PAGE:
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America's Heroin Epidemic

Drug Overdose Deaths Rise Drastically in Places Trump Calls Home

NEW YORK — President Donald Trump rocked the Granite State when he trashed New Hampshire as a "drug-infested den," but federal figures released Thursday reveal that the places he calls home have had some of the most drastic increases in deadly drug overdoses — Washington, New York and Florida.

In the 12 months that ended in March, overdose deaths in the District of Columbia jumped by a staggering 114.3 percent, from 161 to 345, according to provisional figures from the Centers for Disease Control and Prevention.

IMAGE: Charleston, W.Va., drug response
Emergency responders tend to a woman believed to be overdosing on methamphetamine in Charleston, West Virginia, in July. Craig Hudson / Charleston Gazette-Mail via AP

Drug deaths in Trump's hometown, New York, climbed by 35.7 percent, from 1,076 to 1,460, according to the CDC. And in Florida, home to Trump's Mar-a-Lago resort, fatal overdoses climbed from 3,596 to 5,241 — a 45.7 percent increase.

Elsewhere in the U.S., overdose deaths continued to plague the opioid-ravaged Rust Belt.

In Ohio, which leads the nation in fatal heroin overdoses, the number of deaths jumped by 34.6 percent, from 3,542 to 4,769. In Pennsylvania, the number of deaths climbed from 3,526 to 4,923 — a 39.6 percent increase.

And in West Virginia, which leads the nation with the highest per capita rate of fatal drug overdoses, there was a 22.9 percent jump in deaths — from 757 to 930.

By contrast, New Hampshire was one of a handful of states where the number of fatal overdoses actually fell. There were 427 — eight fewer than in the 12 months that ended in February 2016.

The other states where fatal drug overdoses dropped were California, Hawaii, Mississippi, Nebraska, New Mexico, Oregon, Utah, Washington and Wyoming.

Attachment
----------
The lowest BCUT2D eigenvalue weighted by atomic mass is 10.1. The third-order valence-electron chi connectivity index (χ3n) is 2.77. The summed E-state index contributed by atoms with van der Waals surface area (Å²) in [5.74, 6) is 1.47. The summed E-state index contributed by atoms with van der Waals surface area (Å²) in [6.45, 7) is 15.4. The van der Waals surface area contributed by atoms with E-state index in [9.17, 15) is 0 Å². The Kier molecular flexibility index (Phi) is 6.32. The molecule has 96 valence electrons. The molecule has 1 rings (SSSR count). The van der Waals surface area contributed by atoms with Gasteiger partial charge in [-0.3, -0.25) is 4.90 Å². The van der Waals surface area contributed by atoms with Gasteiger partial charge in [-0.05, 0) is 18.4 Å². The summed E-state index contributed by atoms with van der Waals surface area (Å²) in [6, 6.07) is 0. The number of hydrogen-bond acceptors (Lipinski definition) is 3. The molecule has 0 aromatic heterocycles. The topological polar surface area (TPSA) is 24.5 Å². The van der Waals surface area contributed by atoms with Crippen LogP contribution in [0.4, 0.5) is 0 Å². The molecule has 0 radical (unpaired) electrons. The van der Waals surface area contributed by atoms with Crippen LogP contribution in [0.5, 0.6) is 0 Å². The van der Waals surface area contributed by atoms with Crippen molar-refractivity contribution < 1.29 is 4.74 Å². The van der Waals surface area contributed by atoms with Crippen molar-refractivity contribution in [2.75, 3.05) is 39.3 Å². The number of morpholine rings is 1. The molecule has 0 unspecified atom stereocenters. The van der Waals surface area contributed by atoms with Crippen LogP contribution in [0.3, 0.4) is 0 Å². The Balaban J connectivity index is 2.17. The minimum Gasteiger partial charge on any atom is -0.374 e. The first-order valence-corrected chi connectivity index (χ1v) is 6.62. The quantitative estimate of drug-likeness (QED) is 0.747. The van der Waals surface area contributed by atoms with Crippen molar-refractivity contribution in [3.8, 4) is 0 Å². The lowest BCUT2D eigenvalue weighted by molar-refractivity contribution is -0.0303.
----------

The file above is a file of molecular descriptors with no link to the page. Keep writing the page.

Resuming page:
Two months ago, Trump — acting on the recommendation of the presidential opioid commission — declared the crisis a national emergency.

But Trump still hasn't formally signed such a declaration and sent it to Congress, which means the millions the executive branch could direct toward expanding treatment facilities or supplying police with the anti-overdose remedy naloxone remain in limbo.

By inking such a declaration, Trump would also be able to waive some federal rules, including those prescribing where Medicaid recipients can get additional treatment.

The White House says Trump's declaration is "undergoing an expedited legal review."

Sens. Elizabeth Warren, D-Mass., and Lisa Murkowski, R-Alaska, said it's time for Trump to act.

"We are writing today to express our concern that you have yet to formally declare the nation's opioid epidemic a national emergency," they wrote Thursday in a letter to Trump (PDF). "We applaud your stated commitment to addressing opioid addiction and agree with you that the crisis is a 'serious problem.' However, we are extremely concerned that 63 days after your statement, you have yet to take the necessary steps to declare a national emergency on opioids, nor have you made any proposals to significantly increase funding to combat the epidemic."

Earlier, Rep. Carol Shea-Porter, D-N.H., also ripped Trump for failing to make good on his promise.

"It is past time for President Trump to step up to the plate and help New Hampshire turn the tide on the opioid crisis," she wrote. "He should start by fulfilling his two-months-old promise to declare this crisis a national emergency, which will provide flexibility for federal agencies to direct more help to New Hampshire."

Olivia Lapeyrolerie, a spokeswoman for New York Mayor Bill de Blasio, said: "It's dumbfounding that the president still doesn't see the death of thousands of New Yorkers as a national emergency. We urge the president to follow the city's public health and safety approach to dealing with this crisis, and to act now because Americans are suffering."

Related: A Generation at Risk: Children at Center of America's Opioid Crisis

First lady Melania Trump on Tuesday toured Lily's Place, a first-of-its-kind drug recovery center for infants born dependent on drugs in West Virginia.

In response to a plea from the center's executive director, Rebecca Crowder, the first lady promised to help with the bureaucratic bottleneck that limits the amount of Medicaid funds that the center can use for treatment.

But Sara Rosenbaum, a health law professor at George Washington University in Washington, said Trump supported three failed Republican-backed proposals to repeal and replace the Affordable Care Act, also known as Obamacare — proposals that would have gutted the amount of Medicaid money that places like Lily's Place get.

"The cuts to Medicaid funding are so deep that any high-cost, high-need population like sick children are immediately in jeopardy," Rosenbaum said.